Here’s a list of 15 reasons why you need food storage – to get you thinking about it…
What are some of your reasons for storing extra food?
In no particular order,
Severe Weather events: A major snow or ice storm, floods tearing out roads, hurricane damage, etc. will leave people isolated until rescue or repair efforts are successful. This can take days, weeks or longer. Power and utilities are often damaged while roadways and distribution hinders emergency response and supply of food and goods.
Earthquakes: Building and infrastructure damage can be severe and widespread, bringing an entire region into shutdown. Especially vulnerable are the west (San Andreas and many other faults), northwest (Cascadia subduction zone), and the New Madrid region in the central US.
Systemic Risk of ‘JIT’: Our concentrated supermarket supply system uses JIT (Just-in-Time) technology efficiencies allowed by computers and the Internet.
Also read: Society As We Know It Is Breaking Down And Collapses In a Five Stage Process
The thing is, what if there were a sudden unexpected demand – the JIT delivery systems will fail – leaving supermarket shelves empty – permanently.
‘Just In Time‘ delivery is a highly tuned method of distribution such that there is zero extra inventory in stores. If this is disrupted (for any number of reasons), there will be shortages, or even become catastrophic (depending).
Bug-out Have a supply of food storage for rapid evacuation (for whatever the reason). A 72-hour kit with food for 3 days.
Unable To Leave Home: You might become sick, your vehicle may break down, or any other reason whereby you might not be able to leave your home to get food as you normally would have before.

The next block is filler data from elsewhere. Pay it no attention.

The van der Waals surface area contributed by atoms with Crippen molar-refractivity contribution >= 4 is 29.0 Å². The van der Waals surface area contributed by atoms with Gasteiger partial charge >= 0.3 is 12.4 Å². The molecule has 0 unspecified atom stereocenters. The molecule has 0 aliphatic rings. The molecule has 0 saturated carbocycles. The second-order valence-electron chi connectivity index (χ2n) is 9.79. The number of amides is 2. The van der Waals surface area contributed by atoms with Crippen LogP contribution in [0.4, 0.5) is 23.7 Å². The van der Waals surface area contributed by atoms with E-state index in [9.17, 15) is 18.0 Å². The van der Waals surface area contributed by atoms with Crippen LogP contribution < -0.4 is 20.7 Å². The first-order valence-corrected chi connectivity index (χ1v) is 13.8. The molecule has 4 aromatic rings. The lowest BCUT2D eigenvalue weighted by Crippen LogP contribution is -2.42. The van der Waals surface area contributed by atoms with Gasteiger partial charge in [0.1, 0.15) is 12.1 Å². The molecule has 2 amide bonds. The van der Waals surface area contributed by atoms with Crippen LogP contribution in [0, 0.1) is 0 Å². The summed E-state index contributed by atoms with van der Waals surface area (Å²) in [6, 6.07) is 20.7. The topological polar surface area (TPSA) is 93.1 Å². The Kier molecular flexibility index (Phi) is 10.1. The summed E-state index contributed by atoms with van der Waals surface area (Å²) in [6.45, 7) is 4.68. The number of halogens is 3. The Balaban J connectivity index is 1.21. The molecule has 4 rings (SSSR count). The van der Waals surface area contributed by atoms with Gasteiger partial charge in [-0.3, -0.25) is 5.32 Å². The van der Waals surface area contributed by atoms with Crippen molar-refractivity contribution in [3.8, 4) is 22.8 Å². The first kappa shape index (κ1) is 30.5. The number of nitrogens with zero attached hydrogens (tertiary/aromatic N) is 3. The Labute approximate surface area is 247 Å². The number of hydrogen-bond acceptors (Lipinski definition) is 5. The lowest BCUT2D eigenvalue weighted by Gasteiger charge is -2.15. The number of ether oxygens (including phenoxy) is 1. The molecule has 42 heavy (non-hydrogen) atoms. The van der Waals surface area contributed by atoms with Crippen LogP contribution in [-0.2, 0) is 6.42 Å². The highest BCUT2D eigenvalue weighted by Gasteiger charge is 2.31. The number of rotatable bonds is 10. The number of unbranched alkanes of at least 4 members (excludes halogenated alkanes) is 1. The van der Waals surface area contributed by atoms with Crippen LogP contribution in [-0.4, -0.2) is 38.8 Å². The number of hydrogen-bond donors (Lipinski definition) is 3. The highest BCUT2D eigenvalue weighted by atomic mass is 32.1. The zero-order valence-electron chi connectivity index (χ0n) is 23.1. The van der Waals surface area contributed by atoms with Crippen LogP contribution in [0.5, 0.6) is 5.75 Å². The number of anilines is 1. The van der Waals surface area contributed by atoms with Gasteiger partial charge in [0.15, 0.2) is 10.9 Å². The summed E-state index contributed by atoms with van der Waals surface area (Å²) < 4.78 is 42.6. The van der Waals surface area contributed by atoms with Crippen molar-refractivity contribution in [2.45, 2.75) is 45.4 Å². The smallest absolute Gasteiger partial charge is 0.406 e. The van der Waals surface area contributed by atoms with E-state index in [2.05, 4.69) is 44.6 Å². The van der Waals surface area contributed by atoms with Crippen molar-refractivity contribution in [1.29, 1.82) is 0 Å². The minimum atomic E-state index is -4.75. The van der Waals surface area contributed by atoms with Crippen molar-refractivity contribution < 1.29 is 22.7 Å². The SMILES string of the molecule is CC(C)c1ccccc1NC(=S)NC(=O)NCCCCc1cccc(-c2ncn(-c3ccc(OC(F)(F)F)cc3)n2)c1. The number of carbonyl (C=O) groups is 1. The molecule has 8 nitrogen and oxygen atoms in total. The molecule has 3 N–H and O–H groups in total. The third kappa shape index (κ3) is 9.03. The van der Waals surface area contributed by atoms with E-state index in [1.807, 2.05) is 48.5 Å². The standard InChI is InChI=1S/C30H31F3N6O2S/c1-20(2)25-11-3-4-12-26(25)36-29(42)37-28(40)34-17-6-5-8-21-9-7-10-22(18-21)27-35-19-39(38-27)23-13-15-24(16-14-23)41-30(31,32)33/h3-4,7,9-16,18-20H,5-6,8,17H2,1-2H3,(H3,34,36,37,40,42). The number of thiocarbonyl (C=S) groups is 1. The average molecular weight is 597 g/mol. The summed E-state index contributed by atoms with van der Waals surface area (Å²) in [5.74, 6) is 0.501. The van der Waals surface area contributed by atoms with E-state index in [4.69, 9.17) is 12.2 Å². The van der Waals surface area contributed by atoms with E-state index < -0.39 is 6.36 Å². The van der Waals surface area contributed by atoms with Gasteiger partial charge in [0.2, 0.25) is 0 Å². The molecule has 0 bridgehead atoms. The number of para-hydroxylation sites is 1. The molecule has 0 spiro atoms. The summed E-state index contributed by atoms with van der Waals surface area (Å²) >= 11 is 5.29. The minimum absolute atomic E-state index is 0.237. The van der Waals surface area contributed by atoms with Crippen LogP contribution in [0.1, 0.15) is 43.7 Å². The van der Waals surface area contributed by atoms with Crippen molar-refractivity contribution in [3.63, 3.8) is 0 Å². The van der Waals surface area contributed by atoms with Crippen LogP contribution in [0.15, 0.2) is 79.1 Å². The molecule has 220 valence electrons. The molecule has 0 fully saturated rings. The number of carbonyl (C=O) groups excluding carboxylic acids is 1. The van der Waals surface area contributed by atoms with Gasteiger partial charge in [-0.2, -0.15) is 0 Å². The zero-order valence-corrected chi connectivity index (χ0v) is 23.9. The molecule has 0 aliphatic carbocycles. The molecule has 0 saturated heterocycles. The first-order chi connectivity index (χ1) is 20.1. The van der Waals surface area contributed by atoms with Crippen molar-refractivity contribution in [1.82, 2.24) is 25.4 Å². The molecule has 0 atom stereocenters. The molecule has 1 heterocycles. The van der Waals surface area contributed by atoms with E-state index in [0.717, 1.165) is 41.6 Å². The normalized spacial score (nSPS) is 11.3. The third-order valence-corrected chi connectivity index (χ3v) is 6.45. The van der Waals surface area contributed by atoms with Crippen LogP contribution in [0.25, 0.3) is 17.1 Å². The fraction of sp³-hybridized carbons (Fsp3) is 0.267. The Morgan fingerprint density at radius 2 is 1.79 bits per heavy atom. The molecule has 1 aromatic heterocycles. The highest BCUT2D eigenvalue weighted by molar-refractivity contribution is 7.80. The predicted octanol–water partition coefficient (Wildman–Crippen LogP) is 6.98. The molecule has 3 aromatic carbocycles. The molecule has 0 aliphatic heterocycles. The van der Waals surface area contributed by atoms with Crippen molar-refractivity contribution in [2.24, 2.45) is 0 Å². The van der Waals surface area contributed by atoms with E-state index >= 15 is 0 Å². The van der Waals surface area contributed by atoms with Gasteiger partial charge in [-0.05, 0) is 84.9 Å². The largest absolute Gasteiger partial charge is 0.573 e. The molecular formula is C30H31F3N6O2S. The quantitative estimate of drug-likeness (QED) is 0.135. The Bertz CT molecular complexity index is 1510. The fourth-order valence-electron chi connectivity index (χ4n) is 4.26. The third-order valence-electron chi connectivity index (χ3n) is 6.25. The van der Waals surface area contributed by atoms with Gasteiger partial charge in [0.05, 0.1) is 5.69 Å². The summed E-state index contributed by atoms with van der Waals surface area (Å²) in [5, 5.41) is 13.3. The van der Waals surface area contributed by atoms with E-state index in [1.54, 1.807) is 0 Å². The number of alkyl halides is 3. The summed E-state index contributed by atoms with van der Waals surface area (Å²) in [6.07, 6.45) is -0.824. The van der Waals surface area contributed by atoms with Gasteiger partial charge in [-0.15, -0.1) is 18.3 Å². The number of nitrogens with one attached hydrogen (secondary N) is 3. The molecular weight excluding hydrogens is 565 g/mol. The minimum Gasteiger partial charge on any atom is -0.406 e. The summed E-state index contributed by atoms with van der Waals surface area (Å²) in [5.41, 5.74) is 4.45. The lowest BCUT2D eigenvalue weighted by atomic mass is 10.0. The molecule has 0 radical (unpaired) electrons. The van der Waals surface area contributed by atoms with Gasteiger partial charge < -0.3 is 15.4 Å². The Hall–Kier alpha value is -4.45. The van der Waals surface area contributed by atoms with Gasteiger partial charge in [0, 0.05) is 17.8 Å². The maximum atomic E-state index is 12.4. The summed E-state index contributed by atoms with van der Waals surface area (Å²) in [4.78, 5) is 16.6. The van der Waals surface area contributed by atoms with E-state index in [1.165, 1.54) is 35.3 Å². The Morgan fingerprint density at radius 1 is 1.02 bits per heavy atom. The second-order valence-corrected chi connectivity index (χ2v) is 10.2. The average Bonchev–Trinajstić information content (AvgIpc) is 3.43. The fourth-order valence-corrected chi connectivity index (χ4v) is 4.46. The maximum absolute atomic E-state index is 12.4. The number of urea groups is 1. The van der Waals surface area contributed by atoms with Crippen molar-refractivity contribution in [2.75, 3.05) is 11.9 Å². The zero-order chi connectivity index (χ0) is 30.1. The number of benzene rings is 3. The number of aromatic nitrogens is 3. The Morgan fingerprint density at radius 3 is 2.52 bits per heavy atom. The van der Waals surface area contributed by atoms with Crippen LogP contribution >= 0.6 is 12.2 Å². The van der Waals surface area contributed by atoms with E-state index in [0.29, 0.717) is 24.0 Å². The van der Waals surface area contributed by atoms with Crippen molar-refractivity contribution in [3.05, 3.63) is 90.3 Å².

Word of the day: Prepare! And do it the old fashion way, like our fore-fathers did it and succeed long before us, because what lies ahead of us will require all the help we can get. Watch this video and learn the 3 skills that ensured our ancestors survival in hard times of famine and war.
Pandemic: People will be afraid to go outside or contact with others while fearing for their health and life (a good reason!). Food distribution grinds to a halt.
Currency Devaluation: Prices skyrocket instantly on all products and services. Read something about Germany’s inflation after WW1, or look at Argentina or Venezuela. All Fiat currencies throughout history have eventually ended at zero. Ours will be no different.
Financial Meltdown: An economic collapse could lead to a domino effect bringing down the entire system. When the SHTF, food will become a valuable commodity.
Your Income Drops: You may simply retire, you may lose your job, or any other situation which reduces your ‘normal’ income. Having a food storage will help offset this for awhile.
Nuclear Meltdown or ‘Exchange’: Be it via one or more nuclear plants (sabotage, cyber-attack, earthquake or tsunami damage), or via a nuclear weapons ‘exchange’ – the risks exist, and there are madmen in this world.
Regional Social Chaos: Rioting, Looting on a grand scale. It will be dangerous to go out during these times. The trigger event could be nearly anything. We’ve seen it in the news, and it will happen again somewhere.
Terrorist Attack: An attack if bad enough will close down some or all public movements. It may also shock the markets into financial turmoil – creating price increases and supply or distribution problems.
Collapse of Government: It has happened throughout history. Overthrow. Default. Other reasons. When the gov’t EBT cards stop working, it’s game-over.
EMP: An electro-magentic-pulse, either man-made (EMP nuke) or a natural event (massive solar flare and CME). It could destroy the electric power grid, anything electronic. We will be sent back to the stone age and most will not survive it.
War; World War: Prices go up as the uncertainties of war pressure the markets. The price of oil puts price pressure on everything, including food, and it will probably skyrocket.
These are just a few reasons to have extra food storage.
What would you add to the list?
by Ken Jorgustin, Modern Survival Blog